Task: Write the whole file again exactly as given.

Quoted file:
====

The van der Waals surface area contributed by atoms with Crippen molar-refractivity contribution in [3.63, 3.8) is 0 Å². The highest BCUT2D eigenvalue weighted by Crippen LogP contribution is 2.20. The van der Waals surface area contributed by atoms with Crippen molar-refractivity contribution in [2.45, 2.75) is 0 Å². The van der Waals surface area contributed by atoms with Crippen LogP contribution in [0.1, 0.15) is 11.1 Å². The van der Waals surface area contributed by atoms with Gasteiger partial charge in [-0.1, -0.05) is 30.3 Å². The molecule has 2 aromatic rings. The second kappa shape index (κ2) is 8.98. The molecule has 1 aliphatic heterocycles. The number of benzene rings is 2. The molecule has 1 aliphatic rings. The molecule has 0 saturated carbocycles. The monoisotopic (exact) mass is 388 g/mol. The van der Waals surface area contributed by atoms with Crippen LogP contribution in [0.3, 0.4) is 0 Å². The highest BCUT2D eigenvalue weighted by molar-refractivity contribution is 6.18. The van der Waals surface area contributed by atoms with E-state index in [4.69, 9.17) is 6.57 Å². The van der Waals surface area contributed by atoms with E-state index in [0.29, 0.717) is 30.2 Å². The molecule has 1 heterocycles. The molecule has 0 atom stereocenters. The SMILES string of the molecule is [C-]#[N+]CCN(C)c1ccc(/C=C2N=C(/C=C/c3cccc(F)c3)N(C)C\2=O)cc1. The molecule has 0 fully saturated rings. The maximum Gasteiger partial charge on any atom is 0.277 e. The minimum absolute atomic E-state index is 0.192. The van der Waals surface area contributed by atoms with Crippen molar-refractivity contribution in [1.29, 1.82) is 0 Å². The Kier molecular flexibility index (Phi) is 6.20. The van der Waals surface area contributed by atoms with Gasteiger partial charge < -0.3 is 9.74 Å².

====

The van der Waals surface area contributed by atoms with Crippen molar-refractivity contribution in [3.63, 3.8) is 0 Å². The highest BCUT2D eigenvalue weighted by Crippen LogP contribution is 2.20. The van der Waals surface area contributed by atoms with Crippen molar-refractivity contribution in [2.45, 2.75) is 0 Å². The van der Waals surface area contributed by atoms with Crippen LogP contribution in [0.1, 0.15) is 11.1 Å². The van der Waals surface area contributed by atoms with Gasteiger partial charge in [-0.1, -0.05) is 30.3 Å². The molecule has 2 aromatic rings. The second kappa shape index (κ2) is 8.98. The molecule has 1 aliphatic heterocycles. The number of benzene rings is 2. The molecule has 1 aliphatic rings. The molecule has 0 saturated carbocycles. The monoisotopic (exact) mass is 388 g/mol. The van der Waals surface area contributed by atoms with Crippen LogP contribution in [0.3, 0.4) is 0 Å². The highest BCUT2D eigenvalue weighted by molar-refractivity contribution is 6.18. The van der Waals surface area contributed by atoms with E-state index in [4.69, 9.17) is 6.57 Å². The van der Waals surface area contributed by atoms with E-state index in [0.29, 0.717) is 30.2 Å². The molecule has 1 heterocycles. The molecule has 0 atom stereocenters. The SMILES string of the molecule is [C-]#[N+]CCN(C)c1ccc(/C=C2N=C(/C=C/c3cccc(F)c3)N(C)C\2=O)cc1. The molecule has 0 fully saturated rings. The maximum Gasteiger partial charge on any atom is 0.277 e. The minimum absolute atomic E-state index is 0.192. The van der Waals surface area contributed by atoms with Crippen molar-refractivity contribution in [1.29, 1.82) is 0 Å². The Kier molecular flexibility index (Phi) is 6.20. The van der Waals surface area contributed by atoms with Gasteiger partial charge < -0.3 is 9.74 Å².